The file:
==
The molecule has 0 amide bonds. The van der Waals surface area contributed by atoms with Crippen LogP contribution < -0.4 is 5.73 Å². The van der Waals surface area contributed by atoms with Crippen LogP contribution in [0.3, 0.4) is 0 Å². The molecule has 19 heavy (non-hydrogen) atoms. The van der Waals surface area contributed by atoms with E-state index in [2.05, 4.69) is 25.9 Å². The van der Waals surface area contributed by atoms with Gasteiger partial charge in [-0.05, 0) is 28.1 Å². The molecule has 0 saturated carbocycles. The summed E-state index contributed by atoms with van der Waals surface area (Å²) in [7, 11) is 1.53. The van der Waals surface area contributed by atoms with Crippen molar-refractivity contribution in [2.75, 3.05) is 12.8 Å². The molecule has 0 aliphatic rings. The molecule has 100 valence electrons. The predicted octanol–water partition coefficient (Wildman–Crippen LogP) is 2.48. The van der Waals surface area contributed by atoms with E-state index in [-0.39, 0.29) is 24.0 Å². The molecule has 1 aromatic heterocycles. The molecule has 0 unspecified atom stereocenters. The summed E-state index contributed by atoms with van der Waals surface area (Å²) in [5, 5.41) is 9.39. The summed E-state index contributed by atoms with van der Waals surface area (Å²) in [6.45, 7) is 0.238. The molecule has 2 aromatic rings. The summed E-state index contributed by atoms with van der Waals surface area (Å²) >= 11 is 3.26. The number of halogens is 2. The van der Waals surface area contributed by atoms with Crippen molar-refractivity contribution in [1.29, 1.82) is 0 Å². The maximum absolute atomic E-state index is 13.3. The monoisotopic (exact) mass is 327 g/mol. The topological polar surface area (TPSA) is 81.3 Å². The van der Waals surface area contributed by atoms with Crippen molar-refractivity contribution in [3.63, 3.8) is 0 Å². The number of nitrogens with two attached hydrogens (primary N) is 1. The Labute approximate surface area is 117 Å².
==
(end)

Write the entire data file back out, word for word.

The molecule has 0 amide bonds. The van der Waals surface area contributed by atoms with Crippen LogP contribution < -0.4 is 5.73 Å². The van der Waals surface area contributed by atoms with Crippen LogP contribution in [0.3, 0.4) is 0 Å². The molecule has 19 heavy (non-hydrogen) atoms. The van der Waals surface area contributed by atoms with E-state index in [2.05, 4.69) is 25.9 Å². The van der Waals surface area contributed by atoms with Gasteiger partial charge in [-0.05, 0) is 28.1 Å². The molecule has 0 saturated carbocycles. The summed E-state index contributed by atoms with van der Waals surface area (Å²) in [7, 11) is 1.53. The van der Waals surface area contributed by atoms with Crippen molar-refractivity contribution in [2.75, 3.05) is 12.8 Å². The molecule has 0 aliphatic rings. The molecule has 100 valence electrons. The predicted octanol–water partition coefficient (Wildman–Crippen LogP) is 2.48. The van der Waals surface area contributed by atoms with E-state index in [-0.39, 0.29) is 24.0 Å². The molecule has 1 aromatic heterocycles. The molecule has 0 unspecified atom stereocenters. The summed E-state index contributed by atoms with van der Waals surface area (Å²) in [5, 5.41) is 9.39. The summed E-state index contributed by atoms with van der Waals surface area (Å²) in [6.45, 7) is 0.238. The molecule has 2 aromatic rings. The summed E-state index contributed by atoms with van der Waals surface area (Å²) >= 11 is 3.26. The number of halogens is 2. The van der Waals surface area contributed by atoms with Crippen molar-refractivity contribution in [1.29, 1.82) is 0 Å². The maximum absolute atomic E-state index is 13.3. The monoisotopic (exact) mass is 327 g/mol. The topological polar surface area (TPSA) is 81.3 Å². The van der Waals surface area contributed by atoms with Crippen molar-refractivity contribution in [3.63, 3.8) is 0 Å². The number of nitrogens with two attached hydrogens (primary N) is 1. The Labute approximate surface area is 117 Å².